It's an hour before game time at the Verdun Auditorium. In the lobby a concessionaire stands behind a table piled with souvenirs that include pucks with LaFontaine's name and face stamped on them and lapel buttons with his picture. "They sell like hot cakes," says the concessionaire as he works a machine that stamps yet another LaFontaine photograph onto yet another button.
Upstairs in the press box are scouts from the Minnesota North Stars and the New York Islanders who have come to watch LaFontaine. These two teams are represented because each has an excellent chance of winding up with the first pick in the draft. The Islanders hold the New Jersey Devils' No. 1 choice, and the North Stars have the Pittsburgh Penguins' top choice. Either New Jersey, Pittsburgh or the Hartford Whalers, who have retained their first selection, will finish with the NHL's worst record and thus get first crack at LaFontaine.
If the team that drafts LaFontaine wants to move him into the lineup immediately, LaFontaine says, "I'd probably go. But if it's possible, I'd like to play in the Olympics." If he's drafted by either Minnesota or the Islanders, he might well end up representing the U.S. in the 1984 Games. North Stars General Manager Lou Nanne has said he "would be agreeable" to letting any eligible player try out for the Olympics before turning pro, and the Islanders usually leave their draft picks in junior hockey for a while.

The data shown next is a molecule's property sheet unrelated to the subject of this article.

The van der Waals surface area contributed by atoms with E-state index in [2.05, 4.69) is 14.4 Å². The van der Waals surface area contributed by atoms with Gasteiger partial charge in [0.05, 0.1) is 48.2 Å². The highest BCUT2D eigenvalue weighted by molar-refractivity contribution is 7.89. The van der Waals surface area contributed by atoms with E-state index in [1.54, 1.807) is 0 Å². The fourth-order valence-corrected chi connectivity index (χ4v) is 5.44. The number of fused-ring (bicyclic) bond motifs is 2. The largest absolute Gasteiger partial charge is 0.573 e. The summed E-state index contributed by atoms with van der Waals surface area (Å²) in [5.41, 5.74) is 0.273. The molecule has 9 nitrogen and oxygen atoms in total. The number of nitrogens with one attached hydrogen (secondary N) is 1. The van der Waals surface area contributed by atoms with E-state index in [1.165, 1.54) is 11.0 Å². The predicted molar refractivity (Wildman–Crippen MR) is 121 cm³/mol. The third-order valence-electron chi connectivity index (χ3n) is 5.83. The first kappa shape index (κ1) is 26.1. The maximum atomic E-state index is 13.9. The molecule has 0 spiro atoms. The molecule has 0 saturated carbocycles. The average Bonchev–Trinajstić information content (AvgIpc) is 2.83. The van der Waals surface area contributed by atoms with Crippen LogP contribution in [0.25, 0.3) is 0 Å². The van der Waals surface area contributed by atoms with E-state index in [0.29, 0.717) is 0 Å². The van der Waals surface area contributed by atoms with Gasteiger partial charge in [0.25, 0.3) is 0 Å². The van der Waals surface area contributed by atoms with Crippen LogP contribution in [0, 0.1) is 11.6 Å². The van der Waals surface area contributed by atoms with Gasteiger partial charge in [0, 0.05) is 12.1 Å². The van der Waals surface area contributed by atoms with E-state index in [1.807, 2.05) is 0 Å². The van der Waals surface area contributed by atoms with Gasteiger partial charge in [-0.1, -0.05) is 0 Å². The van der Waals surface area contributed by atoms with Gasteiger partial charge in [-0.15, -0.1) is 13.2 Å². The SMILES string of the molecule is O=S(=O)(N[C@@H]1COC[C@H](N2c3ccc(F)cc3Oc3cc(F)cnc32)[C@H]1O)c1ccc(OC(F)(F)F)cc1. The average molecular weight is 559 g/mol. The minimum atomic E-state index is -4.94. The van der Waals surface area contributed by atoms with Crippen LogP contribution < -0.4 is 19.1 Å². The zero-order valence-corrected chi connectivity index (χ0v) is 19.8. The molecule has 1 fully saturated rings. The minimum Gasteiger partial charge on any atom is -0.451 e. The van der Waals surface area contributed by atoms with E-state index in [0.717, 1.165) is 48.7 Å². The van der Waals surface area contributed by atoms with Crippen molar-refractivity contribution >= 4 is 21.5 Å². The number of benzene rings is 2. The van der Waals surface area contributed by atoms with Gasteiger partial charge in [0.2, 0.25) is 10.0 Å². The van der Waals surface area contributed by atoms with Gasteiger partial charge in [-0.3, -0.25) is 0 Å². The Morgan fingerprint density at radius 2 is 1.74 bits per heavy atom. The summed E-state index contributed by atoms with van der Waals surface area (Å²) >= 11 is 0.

But the Olympics are nearly a year down the road. On this night, LaFontaine scores two goals, including a short-handed one from behind the net, banking the puck off the goalie's skate. In the dressing room afterward, he is filmed and interviewed by a television crew from the Detroit CBS affiliate, photographed by a magazine and questioned by a gaggle of local sportswriters. It's nearly 45 minutes after the game when LaFontaine leaves the dressing room, only to confront a line of autograph seekers extended like a gauntlet from the dressing-room exit to the front door of the rink. A little boy proffers a pen and program.
"Hey, what's up, buddy?" says LaFontaine as he signs his name.
"No English," says the boy to the American hockey star who is signing his way toward the front door and to stardom beyond.